Onwards and upwards, we headed to the town square to commence our free walking tour courtesy of CopenhagenFreeWalkingTours.dk/ and our wonderful tour guide Rodger. We knew we were pressed for time on this visit so took the option of a free tour – “let’s cram it all in to 2 hours and decide where to go from there”. The tour was very worthwhile and we got to see The City Hall, Christiansborg Palace, The Old City Cente, The Picturesque Harbour Nyhavn & Royal Palace Amalienborg just to name a few. The humorous stories, local knowledge and endless chit-chat made this informal tour a great way to learn about the city- we came back overflowing with local knowledge.
Post-tour we were left to wander. We avoided the famous Mermaid as we’d heard it was underwhelming and our feet were a little on the tired side. We headed down Nyhavn (the famous, multi coloured harbour) but opted not to drink as we’d heard of outrageous prices. Copenhagen is also home to plenty of museums and days could be spent exploring each and every one of them. We’re also spoilt for museums in London so we always choose to avoid these when abroad.
We headed home via Vesterbro (the happening young sector) but quickly find that being a Sunday everything is pretty much closed. Back to our hotel for a quick rum, shower and we slip on our fancy clothes for an evening out. We’ve read good reviews about Mother in the meat packing district; to our delight the restaurants and bars are busy (full in fact) and we sip cocktails as we wait for a table. We order from our sour dough pizzas from the funky menu and relax in the uber cool environment before enjoying the finest pizzas of my lifetime. Slim sour dough, fresh toppings, rich sauces- heaven. This was worth the journey alone.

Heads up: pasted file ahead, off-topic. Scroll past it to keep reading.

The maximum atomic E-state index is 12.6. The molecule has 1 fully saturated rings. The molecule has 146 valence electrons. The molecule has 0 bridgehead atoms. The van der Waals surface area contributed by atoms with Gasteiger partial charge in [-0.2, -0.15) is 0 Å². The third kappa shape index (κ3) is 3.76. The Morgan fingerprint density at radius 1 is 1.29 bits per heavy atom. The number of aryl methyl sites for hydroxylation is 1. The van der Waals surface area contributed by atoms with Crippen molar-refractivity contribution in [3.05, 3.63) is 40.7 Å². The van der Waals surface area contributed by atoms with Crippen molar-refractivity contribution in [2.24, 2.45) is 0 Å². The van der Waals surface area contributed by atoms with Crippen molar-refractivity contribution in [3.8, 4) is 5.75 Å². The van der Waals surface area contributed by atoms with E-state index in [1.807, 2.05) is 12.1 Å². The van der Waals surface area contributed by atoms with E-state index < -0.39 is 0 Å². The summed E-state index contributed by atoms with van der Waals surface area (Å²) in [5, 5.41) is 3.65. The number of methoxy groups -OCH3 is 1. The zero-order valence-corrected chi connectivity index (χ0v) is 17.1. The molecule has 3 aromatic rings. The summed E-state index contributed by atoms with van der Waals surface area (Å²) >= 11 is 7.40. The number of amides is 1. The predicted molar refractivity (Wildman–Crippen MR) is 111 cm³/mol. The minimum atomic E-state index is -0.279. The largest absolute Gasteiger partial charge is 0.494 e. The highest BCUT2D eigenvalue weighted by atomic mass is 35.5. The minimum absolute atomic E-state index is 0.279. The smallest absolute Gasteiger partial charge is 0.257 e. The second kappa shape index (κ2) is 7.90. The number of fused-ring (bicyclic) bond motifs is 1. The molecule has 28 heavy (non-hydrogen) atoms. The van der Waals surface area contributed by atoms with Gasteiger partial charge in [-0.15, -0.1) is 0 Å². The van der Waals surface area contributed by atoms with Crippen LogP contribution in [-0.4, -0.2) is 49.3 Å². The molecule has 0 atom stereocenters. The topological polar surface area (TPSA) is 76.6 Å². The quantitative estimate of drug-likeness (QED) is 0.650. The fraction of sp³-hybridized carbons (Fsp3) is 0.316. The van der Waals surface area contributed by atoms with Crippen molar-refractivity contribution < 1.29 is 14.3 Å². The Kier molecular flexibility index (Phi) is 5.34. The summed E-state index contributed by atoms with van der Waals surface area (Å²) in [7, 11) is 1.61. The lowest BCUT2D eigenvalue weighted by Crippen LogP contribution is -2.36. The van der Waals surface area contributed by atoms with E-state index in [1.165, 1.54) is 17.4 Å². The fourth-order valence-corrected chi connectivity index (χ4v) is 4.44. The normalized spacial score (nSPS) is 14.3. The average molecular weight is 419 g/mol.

We head back to the hotel feeling merry and catch a short sleep. Waking up at 4am to catch the earliest flight out of Copenhagen was no pleasure. Our short walk to Central Station was met with disappointment and frustration as we couldn’t find out train despite speaking to the ticket office the day before. There was a real lack of simple information available and this general area was home to many drunk homeless people…. not the most pleasant way to leave the city.
After scratching out heads for the best part of 15 minutes of our journey we tried hailing a taxi. This is easier said than done at this awkward hour that is too late for revelers and too early for commuters. Eventually we found an Indian taxi driver who originally lived near us in London. The charge to the airport was something extortionate and I think it was more expensive than the 2 return flights… so watch out on the taxi front! It was an amusing journey though….. The taxi driver was listening to a London based Bhangra/Indian radio station. Being that we live local to the station and so did he (once upon a time) the driver decided to ring up his ‘friend’ (and radio DJ) in order to give me a ‘shout out’. It was all a bit confusing and we watched the taxi driver swerving from lane to lane on his phone, dodging lamp posts and stray animals. Eventually after the phone cut out several times he passed the phone to me. Here I was in Copenhagen on the phone to an Indian radio DJ round the corner from my home in London…. all kinds of strange! I kind of apologised and said I had no idea why i was speaking to him and the DJ retorted “don’t worry, that guy is a bit of a dickhead. Ignore him. Hes not my friend anyway”….. !! ha. We left the taxi and paid the exorbitant fair and I’m never sure if i did get my shout out….